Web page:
We all have probably written chat apps, multiple times in our lives, and we all know that IT TAKES TIME! So I always wondered is there a way to make totally custom and beautiful chat app by using some lib/service that does all the heavy lifting for me.
Fully blown chat app in a matter of hours?
Are you kidding me? :D
After 6–7 hours of trying out their lib, this is how it came out:
You can use their predefined Widgets for channel items(Inbox) as well as message(channel or group) thread and message input. But, your product manager would probably not be OK with that :) Chat, as well as every part of the app, has to follow certain style, and that is the objective of this article:
Creating custom widgets that can be incorporated in Stream’s chat library :)
Channel is a group of 1+ users, by default, so you can get very creative.
More info about creating different types of channels can be found *HERE*.
For the sake of this example, I’ve created ChatData singleton where I create a client and 2 users, that can be found *HERE*. Most of this stuff should be on your back-end side.
This is where we start from:
StreamChat widget needs to be as up in the tree as possible, ‘cos it will hold StreamChatClient(used for handling all the api calls, websocket connections etc) and StreamChatThemeData(bunch of styles, colors, dimensions that can be used to change the appearance of your app, but still keeping the most of the default design).
My streamChatThemeData looks like this:
It’s pretty self explanatory.
Now, when we have the core structure set, let’s design :)
List of channels & channel item
ChannelsBloc is a Widget that takes care (holds instance and performs operations) on list of channels, channel subscriptions, querying, sorting etc.
ChannelsBloc needs to be below the StreamChat Widget in the element tree, ‘cos it fetches StreamChatClient from it.
ChannelsBloc Widget is always accessible via current context(if your context is below ChannelsBloc in the element tree!):
ChannelsBlocState channelsBloc = ChannelsBloc.of(context);
This finds nearest ChannelsBlocState up in the element tree, so you could access your list of channels, their stream etc.
ChannelListView is a Stream’s Flutter package Widget used for displaying channel(group) items. It deals out of the box with pagination, filtering, loading etc.There you can add your custom item widget, custom separators, and lots more.
All data needed to draw item(messages, title, last message time, etc) can be fetched thru the channel instance, that we get via builder:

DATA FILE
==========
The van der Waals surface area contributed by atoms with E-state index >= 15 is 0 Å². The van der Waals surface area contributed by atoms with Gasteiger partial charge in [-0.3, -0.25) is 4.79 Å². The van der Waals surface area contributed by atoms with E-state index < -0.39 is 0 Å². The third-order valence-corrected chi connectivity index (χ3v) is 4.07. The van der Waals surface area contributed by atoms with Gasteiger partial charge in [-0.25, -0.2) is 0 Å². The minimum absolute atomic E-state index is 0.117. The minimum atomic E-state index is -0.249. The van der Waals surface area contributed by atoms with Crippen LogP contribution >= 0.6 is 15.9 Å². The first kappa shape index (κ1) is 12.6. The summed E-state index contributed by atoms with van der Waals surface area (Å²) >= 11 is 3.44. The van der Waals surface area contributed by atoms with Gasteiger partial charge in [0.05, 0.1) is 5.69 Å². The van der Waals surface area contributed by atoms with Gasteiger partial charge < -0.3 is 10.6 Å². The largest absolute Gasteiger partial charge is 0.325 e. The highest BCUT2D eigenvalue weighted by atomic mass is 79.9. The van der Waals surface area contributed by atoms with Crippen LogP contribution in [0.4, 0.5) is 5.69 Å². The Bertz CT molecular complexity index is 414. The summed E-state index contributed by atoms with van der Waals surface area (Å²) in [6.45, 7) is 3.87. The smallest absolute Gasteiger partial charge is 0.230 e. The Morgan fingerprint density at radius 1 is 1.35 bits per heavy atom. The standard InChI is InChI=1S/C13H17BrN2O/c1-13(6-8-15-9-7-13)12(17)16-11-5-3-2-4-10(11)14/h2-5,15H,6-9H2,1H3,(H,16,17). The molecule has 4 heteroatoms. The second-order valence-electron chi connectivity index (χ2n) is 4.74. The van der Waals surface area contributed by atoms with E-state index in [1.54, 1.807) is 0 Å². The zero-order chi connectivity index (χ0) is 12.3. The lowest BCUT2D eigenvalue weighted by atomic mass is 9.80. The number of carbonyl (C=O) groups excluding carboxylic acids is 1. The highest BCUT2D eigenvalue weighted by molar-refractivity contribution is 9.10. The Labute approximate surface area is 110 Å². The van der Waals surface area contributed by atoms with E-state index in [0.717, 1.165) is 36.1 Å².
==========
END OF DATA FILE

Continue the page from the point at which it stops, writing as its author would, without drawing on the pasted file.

Now we create totally custom channel item:
What we basically do here is - when a new unread message arrives, we cross fade initial view, into a colored one. StreamBuilder listens to the changes in the unreadCountStream, and in order to unread count, we call method channelView(…,true/false).
That parameter determines the UI of the item. If we have new(unread) messages it’s colored, with light text, and if not, it’s plain white, with dark text.
It looks like this in slow motion:
Complete code for the ListOfChannels(list of channel items) can be found *HERE*.
Channel(Group or Message) Thread
When user clicks on channel item, we open a new screen with messages - ChannelThread Widget.
Same as ChannelsBloc, here we have StreamChannel Widget, which is just a holder of channel instance. By specifying:
somewhere within our ChannelThread Widget, we fetch nearest channel UP in the element tree(the one from StreamChannel’s widget).
Complete ChannelThread(header, list of messages and input field) code can be found *HERE*, but’s lets go thru the code:
is just an AppBar in the Scaffold, that contains of the BackButton(does only the popping), ChannelName(package component that fetches channel from the element tree from the StreamChannel widget we defined above it) and a ChannelImage(also package component which fetches the channel in the same way as ChannelName), but we added some shadow to it :)
The interesting thing about ChannelImage widget, is that it has optional parameter channel, so if it’s not provided in the element tree, it can be added manually in the constructor and used like that:
…so, be sure to check how they implemented those widgets. They can be used in many different ways :)
List Of Messages
MessageListView is also a package Widget that requires StreamChannel Widget UP in the element tree to be able to display messages from it!!!
Now, we’ll see how we can implement custom message bubble:
Here we make comparison of current user id and message user id. If the id is the same, that means that our current user has created this message, and we’ll place its message right on the screen:
The same logic is used for choosing bubble color and layout(if message user is current user, we first display text, then avatar, and if not, it’s reversed).
..and then rowItems are place within a Row Widget:
MessageInput is also a package Widget that can be adjusted with the help of StreamChatTheme we defined in the StreamChat Widget in the root of our app.
There you can change input text color, size, background color, input field borders and radius.. and lots more.
I really had fun using Stream’s chat package(service)!
Try it out :)
If your company has five or less team members, less than $10k in monthly revenue and have taken less than $100k in funding, Stream is free/gratis/complimentary.
Complete code can be found in the CANDY LAND repo.
Happy Fluttering 💙